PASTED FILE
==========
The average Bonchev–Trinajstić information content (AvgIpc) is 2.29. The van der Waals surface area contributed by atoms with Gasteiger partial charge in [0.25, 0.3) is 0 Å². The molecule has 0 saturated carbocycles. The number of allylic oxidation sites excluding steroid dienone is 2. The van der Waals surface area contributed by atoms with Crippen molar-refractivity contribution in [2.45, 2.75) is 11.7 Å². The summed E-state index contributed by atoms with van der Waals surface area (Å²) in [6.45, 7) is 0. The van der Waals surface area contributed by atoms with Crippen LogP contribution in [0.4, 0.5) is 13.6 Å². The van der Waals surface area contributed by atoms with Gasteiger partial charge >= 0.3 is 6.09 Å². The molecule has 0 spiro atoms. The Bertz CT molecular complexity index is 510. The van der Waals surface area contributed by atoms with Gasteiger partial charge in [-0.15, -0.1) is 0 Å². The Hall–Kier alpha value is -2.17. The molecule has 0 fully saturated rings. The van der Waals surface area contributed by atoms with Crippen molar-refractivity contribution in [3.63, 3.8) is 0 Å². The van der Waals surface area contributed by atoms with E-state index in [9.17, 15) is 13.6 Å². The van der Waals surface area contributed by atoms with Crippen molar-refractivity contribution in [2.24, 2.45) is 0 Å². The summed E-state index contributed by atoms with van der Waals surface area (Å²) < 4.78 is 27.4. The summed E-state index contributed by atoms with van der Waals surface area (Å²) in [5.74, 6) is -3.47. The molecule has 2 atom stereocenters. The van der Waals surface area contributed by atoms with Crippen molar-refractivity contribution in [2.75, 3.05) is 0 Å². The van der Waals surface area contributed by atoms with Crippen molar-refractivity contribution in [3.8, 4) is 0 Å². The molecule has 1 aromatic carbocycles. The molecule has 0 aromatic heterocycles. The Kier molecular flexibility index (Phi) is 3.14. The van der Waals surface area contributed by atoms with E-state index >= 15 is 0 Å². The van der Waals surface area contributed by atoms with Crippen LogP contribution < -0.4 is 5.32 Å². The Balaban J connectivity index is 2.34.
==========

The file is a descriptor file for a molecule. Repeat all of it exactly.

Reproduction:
The average Bonchev–Trinajstić information content (AvgIpc) is 2.29. The van der Waals surface area contributed by atoms with Gasteiger partial charge in [0.25, 0.3) is 0 Å². The molecule has 0 saturated carbocycles. The number of allylic oxidation sites excluding steroid dienone is 2. The van der Waals surface area contributed by atoms with Crippen molar-refractivity contribution in [2.45, 2.75) is 11.7 Å². The summed E-state index contributed by atoms with van der Waals surface area (Å²) in [6.45, 7) is 0. The van der Waals surface area contributed by atoms with Crippen LogP contribution in [0.4, 0.5) is 13.6 Å². The van der Waals surface area contributed by atoms with Gasteiger partial charge >= 0.3 is 6.09 Å². The molecule has 0 spiro atoms. The Bertz CT molecular complexity index is 510. The van der Waals surface area contributed by atoms with Gasteiger partial charge in [-0.15, -0.1) is 0 Å². The Hall–Kier alpha value is -2.17. The molecule has 0 fully saturated rings. The van der Waals surface area contributed by atoms with Crippen molar-refractivity contribution in [3.63, 3.8) is 0 Å². The van der Waals surface area contributed by atoms with E-state index in [9.17, 15) is 13.6 Å². The van der Waals surface area contributed by atoms with Crippen molar-refractivity contribution in [2.24, 2.45) is 0 Å². The summed E-state index contributed by atoms with van der Waals surface area (Å²) < 4.78 is 27.4. The summed E-state index contributed by atoms with van der Waals surface area (Å²) in [5.74, 6) is -3.47. The molecule has 2 atom stereocenters. The van der Waals surface area contributed by atoms with Crippen molar-refractivity contribution in [2.75, 3.05) is 0 Å². The van der Waals surface area contributed by atoms with Crippen molar-refractivity contribution in [3.8, 4) is 0 Å². The molecule has 1 aromatic carbocycles. The molecule has 0 aromatic heterocycles. The Kier molecular flexibility index (Phi) is 3.14. The van der Waals surface area contributed by atoms with E-state index >= 15 is 0 Å². The van der Waals surface area contributed by atoms with Crippen LogP contribution < -0.4 is 5.32 Å². The Balaban J connectivity index is 2.34.